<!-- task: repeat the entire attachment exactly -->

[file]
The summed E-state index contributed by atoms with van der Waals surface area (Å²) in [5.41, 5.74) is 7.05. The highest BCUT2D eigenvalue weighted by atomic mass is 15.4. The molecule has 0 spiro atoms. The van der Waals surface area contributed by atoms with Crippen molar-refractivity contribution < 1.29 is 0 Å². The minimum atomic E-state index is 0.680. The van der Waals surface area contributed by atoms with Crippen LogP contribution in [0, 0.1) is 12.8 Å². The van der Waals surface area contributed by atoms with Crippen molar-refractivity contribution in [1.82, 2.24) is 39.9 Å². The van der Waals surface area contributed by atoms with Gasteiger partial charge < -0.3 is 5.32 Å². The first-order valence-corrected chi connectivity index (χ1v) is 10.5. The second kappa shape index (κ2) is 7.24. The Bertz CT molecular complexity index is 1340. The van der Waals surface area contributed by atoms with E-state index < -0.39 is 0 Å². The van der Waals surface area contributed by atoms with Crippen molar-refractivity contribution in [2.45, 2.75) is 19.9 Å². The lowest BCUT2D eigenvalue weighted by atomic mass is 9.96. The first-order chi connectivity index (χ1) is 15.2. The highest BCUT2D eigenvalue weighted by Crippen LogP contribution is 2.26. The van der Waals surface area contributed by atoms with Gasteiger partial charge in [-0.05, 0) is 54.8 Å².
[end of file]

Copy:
The summed E-state index contributed by atoms with van der Waals surface area (Å²) in [5.41, 5.74) is 7.05. The highest BCUT2D eigenvalue weighted by atomic mass is 15.4. The molecule has 0 spiro atoms. The van der Waals surface area contributed by atoms with Crippen molar-refractivity contribution < 1.29 is 0 Å². The minimum atomic E-state index is 0.680. The van der Waals surface area contributed by atoms with Crippen LogP contribution in [0, 0.1) is 12.8 Å². The van der Waals surface area contributed by atoms with Crippen molar-refractivity contribution in [1.82, 2.24) is 39.9 Å². The van der Waals surface area contributed by atoms with Gasteiger partial charge < -0.3 is 5.32 Å². The first-order valence-corrected chi connectivity index (χ1v) is 10.5. The second kappa shape index (κ2) is 7.24. The Bertz CT molecular complexity index is 1340. The van der Waals surface area contributed by atoms with E-state index < -0.39 is 0 Å². The van der Waals surface area contributed by atoms with Crippen molar-refractivity contribution in [2.45, 2.75) is 19.9 Å². The lowest BCUT2D eigenvalue weighted by atomic mass is 9.96. The first-order chi connectivity index (χ1) is 15.2. The highest BCUT2D eigenvalue weighted by Crippen LogP contribution is 2.26. The van der Waals surface area contributed by atoms with Gasteiger partial charge in [-0.05, 0) is 54.8 Å².